Journal of Time: A Historical Perspective
- Grades: 3–5, 6–8
- Unit Plan:
- View nonprint resources to establish a historical setting for a piece of writing
- Write a journal entry from the point of view of someone who lives in a different time period
- Publish their writing online
- Flashlight Readers Activities
- Computer: activities can be modified from one computer to a whole computer lab
- Flashlight Readers: Esperanza Rising Write a Journal
- Setting Comparison Graphic Organizer (PDF)
- Esperanza Rising by Pam Muñoz Ryan
- Optional: Art supplies (paper, glue, markers, etc.) for extension activity
- Optional: LCD or overhead projector to display activities
Set Up and Prepare
- Set up Bookmark Flashlight Readers on the computers students will use
- Make copies or print copies of the Setting Comparison graphic organizer, one per student
- NOTE: If students have limited access to computers, print photos and make transparency copies to post on an overhead projector
Remind students that the elements of a fiction story include the setting, characters, plot, and theme. Explain that during this lesson, students will explore further the physical and historical setting of Esperanza Rising.
Distribute the Setting Comparison graphic organizer, and have students complete it independently using information from Esperanza Rising.
Now, explain that the students will leave their present setting and take a flight of the imagination to the time and place described in Esperanza Rising. Tell students that they will do this by viewing pictures that describe the scene of the novel and show people being affected by the Great Depression.
Have students view the historical photos in the Write a Journal activity. Have students watch the entire slideshow once, without interruption. Then have them watch it a second time, pausing on each slide to jot down notes about the image or description and their thoughts about how they might have felt if they had been present in the picture or affected by the events described.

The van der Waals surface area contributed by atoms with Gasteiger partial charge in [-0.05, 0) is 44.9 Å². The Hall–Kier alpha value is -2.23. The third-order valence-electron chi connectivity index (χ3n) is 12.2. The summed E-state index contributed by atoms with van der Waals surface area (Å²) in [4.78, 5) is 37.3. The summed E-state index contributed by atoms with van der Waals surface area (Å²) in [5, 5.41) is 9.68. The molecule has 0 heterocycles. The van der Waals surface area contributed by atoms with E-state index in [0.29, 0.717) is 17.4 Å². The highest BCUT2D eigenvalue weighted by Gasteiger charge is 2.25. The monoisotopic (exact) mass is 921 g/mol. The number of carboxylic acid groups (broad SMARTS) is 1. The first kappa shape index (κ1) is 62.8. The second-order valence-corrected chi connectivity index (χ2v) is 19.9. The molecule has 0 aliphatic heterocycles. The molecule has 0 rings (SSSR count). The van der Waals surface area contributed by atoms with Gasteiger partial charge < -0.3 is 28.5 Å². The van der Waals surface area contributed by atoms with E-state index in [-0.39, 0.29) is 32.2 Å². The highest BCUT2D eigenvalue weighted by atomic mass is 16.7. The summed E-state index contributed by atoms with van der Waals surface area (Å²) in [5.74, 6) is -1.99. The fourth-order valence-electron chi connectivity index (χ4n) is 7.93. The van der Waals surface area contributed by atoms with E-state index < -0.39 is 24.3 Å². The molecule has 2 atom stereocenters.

After viewing all of the images twice, ask students to imagine living during the Great Depression. Have students write a journal entry as if they were living during this remarkable time period in American history. Give students the option of using one of the slides as inspiration.
When students have completed the writing, give them a forum in which to share the journals with fellow students in small groups. Encourage students to offer feedback on each other's writing, pointing out historic elements and realistic details that they used or might have missed.
Allow students time to revise their journal entries based on their peers' feedback. Then have each writer submit his entry online in the Esperanza Rising Write a Journal activity. Print pictures from the slide show and display students' journals on a classroom bulletin board.
Supporting All Learners
Language Arts Standards (4th Ed.)
- Evaluates own and others' writing (e.g., applies criteria generated by self and others, uses self-assessment to set and achieve goals as a writer, participates in peer response groups)
- Understands reasons for varied interpretations of visual media (e.g., different purposes or circumstances while viewing, influence of personal knowledge and experiences, focusing on different stylistic features)
- Uses strategies (e.g., adapts focus, organization, point of view; determines knowledge and interests of audience) to write for different audiences (e.g., self, peers, teachers, adults)
- Writes in response to literature (e.g., responds to significant issues in a log or journal, connects knowledge from a text with personal knowledge, states an interpretive, evaluative, or reflective position; draws inferences about the effects of the work on an audience)